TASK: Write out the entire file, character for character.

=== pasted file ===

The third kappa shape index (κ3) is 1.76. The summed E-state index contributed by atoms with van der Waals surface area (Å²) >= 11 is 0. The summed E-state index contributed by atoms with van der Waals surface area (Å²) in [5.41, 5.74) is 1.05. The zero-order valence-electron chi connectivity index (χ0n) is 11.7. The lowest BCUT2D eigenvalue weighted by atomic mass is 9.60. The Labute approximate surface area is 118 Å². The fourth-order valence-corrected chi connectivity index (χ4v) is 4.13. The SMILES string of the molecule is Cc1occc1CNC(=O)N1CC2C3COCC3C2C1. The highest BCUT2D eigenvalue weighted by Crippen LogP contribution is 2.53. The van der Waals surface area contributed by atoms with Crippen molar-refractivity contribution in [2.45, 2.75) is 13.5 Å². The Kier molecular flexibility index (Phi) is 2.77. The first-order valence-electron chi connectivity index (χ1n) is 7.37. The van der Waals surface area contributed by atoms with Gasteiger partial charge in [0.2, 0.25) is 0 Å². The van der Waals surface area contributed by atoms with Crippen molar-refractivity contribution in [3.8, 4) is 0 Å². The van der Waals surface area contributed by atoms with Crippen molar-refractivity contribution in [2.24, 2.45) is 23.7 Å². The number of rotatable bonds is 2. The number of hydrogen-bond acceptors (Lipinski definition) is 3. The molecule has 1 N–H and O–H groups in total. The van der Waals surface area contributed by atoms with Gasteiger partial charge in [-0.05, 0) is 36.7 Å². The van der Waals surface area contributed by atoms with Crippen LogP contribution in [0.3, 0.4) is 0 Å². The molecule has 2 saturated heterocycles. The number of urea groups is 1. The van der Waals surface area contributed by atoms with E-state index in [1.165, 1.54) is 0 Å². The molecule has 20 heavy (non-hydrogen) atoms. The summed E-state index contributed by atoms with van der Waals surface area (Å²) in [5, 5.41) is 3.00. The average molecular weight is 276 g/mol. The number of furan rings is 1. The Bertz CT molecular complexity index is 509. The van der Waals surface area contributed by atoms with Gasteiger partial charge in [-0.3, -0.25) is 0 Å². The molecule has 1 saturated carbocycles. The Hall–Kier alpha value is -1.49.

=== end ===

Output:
The third kappa shape index (κ3) is 1.76. The summed E-state index contributed by atoms with van der Waals surface area (Å²) >= 11 is 0. The summed E-state index contributed by atoms with van der Waals surface area (Å²) in [5.41, 5.74) is 1.05. The zero-order valence-electron chi connectivity index (χ0n) is 11.7. The lowest BCUT2D eigenvalue weighted by atomic mass is 9.60. The Labute approximate surface area is 118 Å². The fourth-order valence-corrected chi connectivity index (χ4v) is 4.13. The SMILES string of the molecule is Cc1occc1CNC(=O)N1CC2C3COCC3C2C1. The highest BCUT2D eigenvalue weighted by Crippen LogP contribution is 2.53. The van der Waals surface area contributed by atoms with Crippen molar-refractivity contribution in [2.45, 2.75) is 13.5 Å². The Kier molecular flexibility index (Phi) is 2.77. The first-order valence-electron chi connectivity index (χ1n) is 7.37. The van der Waals surface area contributed by atoms with Gasteiger partial charge in [0.2, 0.25) is 0 Å². The van der Waals surface area contributed by atoms with Crippen molar-refractivity contribution in [3.8, 4) is 0 Å². The van der Waals surface area contributed by atoms with Crippen molar-refractivity contribution in [2.24, 2.45) is 23.7 Å². The number of rotatable bonds is 2. The number of hydrogen-bond acceptors (Lipinski definition) is 3. The molecule has 1 N–H and O–H groups in total. The van der Waals surface area contributed by atoms with Gasteiger partial charge in [-0.05, 0) is 36.7 Å². The van der Waals surface area contributed by atoms with Crippen LogP contribution in [0.3, 0.4) is 0 Å². The molecule has 2 saturated heterocycles. The number of urea groups is 1. The van der Waals surface area contributed by atoms with E-state index in [1.165, 1.54) is 0 Å². The molecule has 20 heavy (non-hydrogen) atoms. The summed E-state index contributed by atoms with van der Waals surface area (Å²) in [5, 5.41) is 3.00. The average molecular weight is 276 g/mol. The number of furan rings is 1. The Bertz CT molecular complexity index is 509. The van der Waals surface area contributed by atoms with Gasteiger partial charge in [-0.3, -0.25) is 0 Å². The molecule has 1 saturated carbocycles. The Hall–Kier alpha value is -1.49.